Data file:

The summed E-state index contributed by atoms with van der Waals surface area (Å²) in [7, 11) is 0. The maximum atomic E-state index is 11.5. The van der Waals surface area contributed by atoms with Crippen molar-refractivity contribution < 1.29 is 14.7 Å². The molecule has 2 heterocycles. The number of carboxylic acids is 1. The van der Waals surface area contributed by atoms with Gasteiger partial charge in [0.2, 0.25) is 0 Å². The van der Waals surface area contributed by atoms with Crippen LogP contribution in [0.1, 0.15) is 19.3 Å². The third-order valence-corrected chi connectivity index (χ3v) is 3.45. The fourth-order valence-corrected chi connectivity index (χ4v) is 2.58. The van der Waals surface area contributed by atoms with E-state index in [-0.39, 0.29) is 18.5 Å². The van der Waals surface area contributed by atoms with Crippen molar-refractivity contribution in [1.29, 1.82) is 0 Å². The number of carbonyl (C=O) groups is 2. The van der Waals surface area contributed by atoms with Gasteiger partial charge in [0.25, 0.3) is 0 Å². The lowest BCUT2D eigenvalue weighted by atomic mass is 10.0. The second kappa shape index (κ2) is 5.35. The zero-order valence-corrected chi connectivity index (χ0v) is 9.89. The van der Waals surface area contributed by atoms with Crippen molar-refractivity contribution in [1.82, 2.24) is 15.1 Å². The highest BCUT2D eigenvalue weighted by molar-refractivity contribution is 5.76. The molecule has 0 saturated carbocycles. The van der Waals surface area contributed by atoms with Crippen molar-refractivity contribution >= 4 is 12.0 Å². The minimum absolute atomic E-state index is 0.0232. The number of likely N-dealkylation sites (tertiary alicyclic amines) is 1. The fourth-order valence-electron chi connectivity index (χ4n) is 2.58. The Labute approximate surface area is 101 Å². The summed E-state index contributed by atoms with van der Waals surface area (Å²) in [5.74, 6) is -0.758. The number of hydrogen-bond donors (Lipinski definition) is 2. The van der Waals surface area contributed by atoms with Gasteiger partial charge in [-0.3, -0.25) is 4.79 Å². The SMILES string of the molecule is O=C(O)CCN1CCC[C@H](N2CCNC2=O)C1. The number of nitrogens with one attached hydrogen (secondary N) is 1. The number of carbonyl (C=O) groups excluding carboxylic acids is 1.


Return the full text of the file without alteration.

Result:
The summed E-state index contributed by atoms with van der Waals surface area (Å²) in [7, 11) is 0. The maximum atomic E-state index is 11.5. The van der Waals surface area contributed by atoms with Crippen molar-refractivity contribution < 1.29 is 14.7 Å². The molecule has 2 heterocycles. The number of carboxylic acids is 1. The van der Waals surface area contributed by atoms with Gasteiger partial charge in [0.2, 0.25) is 0 Å². The van der Waals surface area contributed by atoms with Crippen LogP contribution in [0.1, 0.15) is 19.3 Å². The third-order valence-corrected chi connectivity index (χ3v) is 3.45. The fourth-order valence-corrected chi connectivity index (χ4v) is 2.58. The van der Waals surface area contributed by atoms with E-state index in [-0.39, 0.29) is 18.5 Å². The van der Waals surface area contributed by atoms with Crippen molar-refractivity contribution in [1.29, 1.82) is 0 Å². The number of carbonyl (C=O) groups is 2. The van der Waals surface area contributed by atoms with Gasteiger partial charge in [0.25, 0.3) is 0 Å². The lowest BCUT2D eigenvalue weighted by atomic mass is 10.0. The second kappa shape index (κ2) is 5.35. The zero-order valence-corrected chi connectivity index (χ0v) is 9.89. The van der Waals surface area contributed by atoms with Crippen molar-refractivity contribution in [1.82, 2.24) is 15.1 Å². The highest BCUT2D eigenvalue weighted by molar-refractivity contribution is 5.76. The molecule has 0 saturated carbocycles. The van der Waals surface area contributed by atoms with Crippen molar-refractivity contribution >= 4 is 12.0 Å². The minimum absolute atomic E-state index is 0.0232. The number of likely N-dealkylation sites (tertiary alicyclic amines) is 1. The fourth-order valence-electron chi connectivity index (χ4n) is 2.58. The Labute approximate surface area is 101 Å². The summed E-state index contributed by atoms with van der Waals surface area (Å²) in [5.74, 6) is -0.758. The number of hydrogen-bond donors (Lipinski definition) is 2. The van der Waals surface area contributed by atoms with Gasteiger partial charge in [-0.3, -0.25) is 4.79 Å². The SMILES string of the molecule is O=C(O)CCN1CCC[C@H](N2CCNC2=O)C1. The number of nitrogens with one attached hydrogen (secondary N) is 1. The number of carbonyl (C=O) groups excluding carboxylic acids is 1.